ItemPolymicrobial interactions of Candida albicans and its role in oral carcinogenesisArzmi, MH ; Dashper, S ; McCullough, M (WILEY, 2019-08-01)The oral microbiome is composed of microorganisms residing in the oral cavity, which are critical components of health and disease. Disruption of the oral microbiome has been proven to influence the course of oral diseases, especially among immunocompromised patients. Oral microbiome is comprised of inter-kingdom microorganisms, including yeasts such as Candida albicans, bacteria, archaea and viruses. These microorganisms can interact synergistically, mutualistically and antagonistically, wherein the sum of these interactions dictates the composition of the oral microbiome. For instance, polymicrobial interactions can improve the ability of C albicans to form biofilm, which subsequently increases the colonisation of oral mucosa by the yeast. Polymicrobial interactions of C albicans with other members of the oral microbiome have been reported to enhance the malignant phenotype of oral cancer cells, such as the attachment to extracellular matrix molecules (ECM) and epithelial-mesenchymal transition (EMT). Polymicrobial interactions may also exacerbate an inflammatory response in oral epithelial cells, which may play a role in carcinogenesis. This review focuses on the role of polymicrobial interactions between C albicans and other oral microorganisms, including its role in promoting oral carcinogenesis.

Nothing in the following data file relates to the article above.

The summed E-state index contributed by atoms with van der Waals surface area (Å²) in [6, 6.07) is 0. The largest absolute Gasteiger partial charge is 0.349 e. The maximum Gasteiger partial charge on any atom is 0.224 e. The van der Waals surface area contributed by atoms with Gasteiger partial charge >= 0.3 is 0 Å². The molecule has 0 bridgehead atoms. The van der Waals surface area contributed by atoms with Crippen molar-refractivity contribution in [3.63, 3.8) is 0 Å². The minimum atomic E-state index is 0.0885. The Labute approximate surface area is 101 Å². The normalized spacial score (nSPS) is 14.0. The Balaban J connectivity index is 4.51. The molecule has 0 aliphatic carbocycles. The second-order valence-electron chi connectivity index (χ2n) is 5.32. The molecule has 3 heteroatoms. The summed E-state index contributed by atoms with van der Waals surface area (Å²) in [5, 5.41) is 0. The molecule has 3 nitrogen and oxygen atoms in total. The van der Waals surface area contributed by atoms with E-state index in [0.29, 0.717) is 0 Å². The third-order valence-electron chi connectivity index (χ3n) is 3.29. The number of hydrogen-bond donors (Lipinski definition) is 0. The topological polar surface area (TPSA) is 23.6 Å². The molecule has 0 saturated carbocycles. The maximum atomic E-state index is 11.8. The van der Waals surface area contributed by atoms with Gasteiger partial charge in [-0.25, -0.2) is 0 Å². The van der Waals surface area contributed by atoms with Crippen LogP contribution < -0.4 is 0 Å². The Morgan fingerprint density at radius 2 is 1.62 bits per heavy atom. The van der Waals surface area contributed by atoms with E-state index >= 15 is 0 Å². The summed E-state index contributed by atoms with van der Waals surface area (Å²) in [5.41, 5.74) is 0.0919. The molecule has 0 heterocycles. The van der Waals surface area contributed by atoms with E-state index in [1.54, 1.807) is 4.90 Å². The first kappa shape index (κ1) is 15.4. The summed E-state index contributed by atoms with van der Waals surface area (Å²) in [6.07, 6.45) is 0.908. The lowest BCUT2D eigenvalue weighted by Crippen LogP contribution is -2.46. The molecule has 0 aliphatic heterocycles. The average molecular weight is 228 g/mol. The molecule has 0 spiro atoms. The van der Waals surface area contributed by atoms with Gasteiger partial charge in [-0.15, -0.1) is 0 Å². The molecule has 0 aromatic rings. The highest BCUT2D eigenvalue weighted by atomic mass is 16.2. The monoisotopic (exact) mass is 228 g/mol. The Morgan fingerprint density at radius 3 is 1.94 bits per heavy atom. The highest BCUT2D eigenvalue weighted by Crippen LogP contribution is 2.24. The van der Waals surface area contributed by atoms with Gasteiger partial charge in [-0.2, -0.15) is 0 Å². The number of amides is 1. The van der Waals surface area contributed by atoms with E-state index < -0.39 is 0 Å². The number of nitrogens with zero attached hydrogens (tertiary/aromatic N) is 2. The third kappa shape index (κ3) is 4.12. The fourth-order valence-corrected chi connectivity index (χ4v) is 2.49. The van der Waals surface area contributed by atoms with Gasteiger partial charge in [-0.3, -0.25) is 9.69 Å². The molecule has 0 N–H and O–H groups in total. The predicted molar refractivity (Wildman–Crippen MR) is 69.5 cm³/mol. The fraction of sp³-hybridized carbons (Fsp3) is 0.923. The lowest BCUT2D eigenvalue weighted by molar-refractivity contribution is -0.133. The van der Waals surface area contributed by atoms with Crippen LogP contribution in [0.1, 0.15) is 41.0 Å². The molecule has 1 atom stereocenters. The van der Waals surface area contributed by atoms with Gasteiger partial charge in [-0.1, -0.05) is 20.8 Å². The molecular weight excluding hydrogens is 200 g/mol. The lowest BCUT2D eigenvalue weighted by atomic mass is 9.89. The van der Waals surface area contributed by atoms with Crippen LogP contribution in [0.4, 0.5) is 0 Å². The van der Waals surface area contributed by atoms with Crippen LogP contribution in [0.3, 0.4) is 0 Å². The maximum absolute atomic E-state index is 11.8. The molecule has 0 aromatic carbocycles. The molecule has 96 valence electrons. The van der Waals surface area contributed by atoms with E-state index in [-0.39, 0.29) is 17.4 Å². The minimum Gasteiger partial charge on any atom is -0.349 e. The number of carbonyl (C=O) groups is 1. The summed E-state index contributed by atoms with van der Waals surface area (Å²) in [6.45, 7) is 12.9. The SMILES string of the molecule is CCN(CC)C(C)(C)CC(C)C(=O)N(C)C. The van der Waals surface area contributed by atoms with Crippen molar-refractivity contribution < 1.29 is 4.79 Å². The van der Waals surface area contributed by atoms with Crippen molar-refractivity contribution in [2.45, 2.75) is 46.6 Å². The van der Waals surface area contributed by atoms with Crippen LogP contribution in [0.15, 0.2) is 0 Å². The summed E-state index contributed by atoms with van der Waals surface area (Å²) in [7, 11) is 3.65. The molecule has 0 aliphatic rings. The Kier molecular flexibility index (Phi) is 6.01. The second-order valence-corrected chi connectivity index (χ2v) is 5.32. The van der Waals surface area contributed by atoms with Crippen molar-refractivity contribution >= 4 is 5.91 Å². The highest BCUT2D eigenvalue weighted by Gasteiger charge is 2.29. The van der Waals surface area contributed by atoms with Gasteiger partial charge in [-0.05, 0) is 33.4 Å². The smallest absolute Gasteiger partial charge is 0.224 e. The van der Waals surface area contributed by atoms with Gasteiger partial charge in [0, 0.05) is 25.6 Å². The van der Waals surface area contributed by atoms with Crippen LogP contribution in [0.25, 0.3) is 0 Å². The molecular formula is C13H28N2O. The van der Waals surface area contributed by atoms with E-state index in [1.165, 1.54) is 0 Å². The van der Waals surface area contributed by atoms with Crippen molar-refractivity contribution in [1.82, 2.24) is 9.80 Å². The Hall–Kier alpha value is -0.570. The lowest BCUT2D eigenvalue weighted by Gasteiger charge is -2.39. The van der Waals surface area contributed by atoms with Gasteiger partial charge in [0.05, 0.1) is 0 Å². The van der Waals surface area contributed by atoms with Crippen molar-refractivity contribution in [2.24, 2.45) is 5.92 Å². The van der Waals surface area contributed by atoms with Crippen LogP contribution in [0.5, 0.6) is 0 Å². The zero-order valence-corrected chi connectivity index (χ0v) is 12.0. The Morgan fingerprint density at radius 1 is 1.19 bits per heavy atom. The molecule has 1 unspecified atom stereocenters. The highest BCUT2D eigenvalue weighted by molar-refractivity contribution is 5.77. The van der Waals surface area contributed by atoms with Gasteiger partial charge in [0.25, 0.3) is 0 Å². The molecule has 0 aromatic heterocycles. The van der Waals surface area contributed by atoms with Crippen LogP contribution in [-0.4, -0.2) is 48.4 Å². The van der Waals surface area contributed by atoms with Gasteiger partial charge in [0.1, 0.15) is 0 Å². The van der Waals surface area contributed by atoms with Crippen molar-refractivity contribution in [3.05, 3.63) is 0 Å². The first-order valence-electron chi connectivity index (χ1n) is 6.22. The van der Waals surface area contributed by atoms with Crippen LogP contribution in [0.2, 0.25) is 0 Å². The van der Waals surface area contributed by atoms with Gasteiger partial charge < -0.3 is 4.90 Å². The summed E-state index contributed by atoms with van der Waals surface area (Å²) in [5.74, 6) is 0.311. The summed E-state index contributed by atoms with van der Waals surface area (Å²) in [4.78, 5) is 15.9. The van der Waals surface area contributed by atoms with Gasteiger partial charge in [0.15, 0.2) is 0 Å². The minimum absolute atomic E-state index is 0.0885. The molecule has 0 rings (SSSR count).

ItemFeasibility and development of a cariogenic diet scale for epidemiological researchAmezdroz, E ; Carpenter, L ; Johnson, S ; Flood, V ; Dashper, SG ; Calache, H ; Gussy, M ; Waters, E (WILEY, 2019-05-01)BACKGROUND: Diet cariogenicity plays a major role as both a protective and risk factor in the development of early childhood caries (ECC). AIM: Develop a scale measuring the cariogenicity of foods and beverages and employ it to describe the cariogenicity of young children's diets and predict dental caries outcomes. DESIGN: Scores of cariogenicity and consumption frequency were applied to food frequency questionnaire (FFQ) collected from an Australian children's cohort study with three time-points of data. One-way ANOVA, with post hoc Tukey test compared mean cariogenic scale measured at 18 months between the subsample of children with caries classification at age 5 years. RESULTS: At 6 months, children's mean cariogenic score was 10.05, increasing to 34.18 at 12 and 50.00 at 18 months. Mean cariogenic scale score at 18 months was significantly higher in children with advanced disease at 5 years (mean scale score: 59.0 ± 15.9) compared to those that were healthy (mean score 47.7 ± 17.5, P = 0.007) or had mild-moderate disease (mean score 48.2 ± 17.3, P = 0.008). CONCLUSIONS: The cariogenic diet scale provides a useful indication of the increasing cariogenicity of children's diets with age and highlights the incorporation of discretionary choice foods and beverages into the diets of young children much earlier than nutritionally recommended.